The Woobie: Just about all of the major characters get their fair share of woobification.
Mary Anne in the early books was shy, prone to tears and severely overprotected by her dad.
Stacey, due to her sad backstory, being frequently hospitalized, and dealing with her parents' divorce.
Kristy, due to her dad not being around, amongst some other family problems. Taken Up to Eleven in the movie.
Abby and Anna, due to their father's death; their mother also, albeit to a lesser extent.
Although Shannon doesn't get a lot of mention, it's clear that her home life isn't exactly peachy.
For all many fans dislike her, it's difficult not to feel sorry for Dawn due to the fact that she can never have her family in one place.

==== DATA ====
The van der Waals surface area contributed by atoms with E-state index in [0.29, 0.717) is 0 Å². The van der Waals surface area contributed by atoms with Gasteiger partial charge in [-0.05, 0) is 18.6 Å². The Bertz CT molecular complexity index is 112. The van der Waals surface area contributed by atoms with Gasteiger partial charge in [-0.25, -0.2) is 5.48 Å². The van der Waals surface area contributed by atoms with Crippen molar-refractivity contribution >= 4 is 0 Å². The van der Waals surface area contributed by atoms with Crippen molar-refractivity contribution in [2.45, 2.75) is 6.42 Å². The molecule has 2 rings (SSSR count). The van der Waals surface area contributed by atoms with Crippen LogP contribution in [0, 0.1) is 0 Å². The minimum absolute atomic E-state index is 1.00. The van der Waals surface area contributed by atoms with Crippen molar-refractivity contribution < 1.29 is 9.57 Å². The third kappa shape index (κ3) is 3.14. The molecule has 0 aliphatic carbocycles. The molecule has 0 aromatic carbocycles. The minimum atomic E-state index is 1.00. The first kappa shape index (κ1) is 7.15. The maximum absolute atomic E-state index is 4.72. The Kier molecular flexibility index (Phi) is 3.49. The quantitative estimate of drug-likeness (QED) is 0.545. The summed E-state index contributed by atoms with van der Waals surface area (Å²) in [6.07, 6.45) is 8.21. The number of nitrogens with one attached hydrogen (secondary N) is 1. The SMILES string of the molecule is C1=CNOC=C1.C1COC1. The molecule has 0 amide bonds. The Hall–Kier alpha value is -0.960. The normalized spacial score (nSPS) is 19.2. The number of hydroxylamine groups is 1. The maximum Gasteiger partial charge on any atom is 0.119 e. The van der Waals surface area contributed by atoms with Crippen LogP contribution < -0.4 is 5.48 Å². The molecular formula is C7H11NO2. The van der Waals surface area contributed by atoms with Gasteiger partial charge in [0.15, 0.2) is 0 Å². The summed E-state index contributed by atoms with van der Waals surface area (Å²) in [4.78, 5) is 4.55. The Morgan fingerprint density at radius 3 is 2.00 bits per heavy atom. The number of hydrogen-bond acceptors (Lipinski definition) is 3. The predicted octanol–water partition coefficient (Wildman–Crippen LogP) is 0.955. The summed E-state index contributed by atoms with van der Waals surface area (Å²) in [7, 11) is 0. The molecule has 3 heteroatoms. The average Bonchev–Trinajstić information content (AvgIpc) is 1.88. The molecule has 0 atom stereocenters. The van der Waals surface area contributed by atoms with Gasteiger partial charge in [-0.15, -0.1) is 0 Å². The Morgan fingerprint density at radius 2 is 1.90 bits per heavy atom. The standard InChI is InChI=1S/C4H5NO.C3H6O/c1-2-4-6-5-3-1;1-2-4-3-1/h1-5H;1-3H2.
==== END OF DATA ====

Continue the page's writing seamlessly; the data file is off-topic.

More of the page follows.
Claudia has her moments, such as on the occasions when she feels misunderstood by her family (and isn't just being a paranoid Bratty Teenage Daughter for once) and when she can't get the grades she wants, no matter how hard she tries.
Nicky Pike has his moments, mainly when the triplets are being mean to him.
Jerkass Woobie: Karen Brewer if you really consider what she's had to live with. Her parents divorced and remarried within a year and she was apparently expected to adjust pronto despite being six years old at the time. In the earlier books at least, she spend only two weekends out of every month with her father, and he still insists on leaving her with a baby-sitter for most of that time. Then Watson and Elizabeth dropped a "surprise! We adopted a baby!" bomb on the whole family. Her behavior may be inexcusable at times, but it's hardly surprising.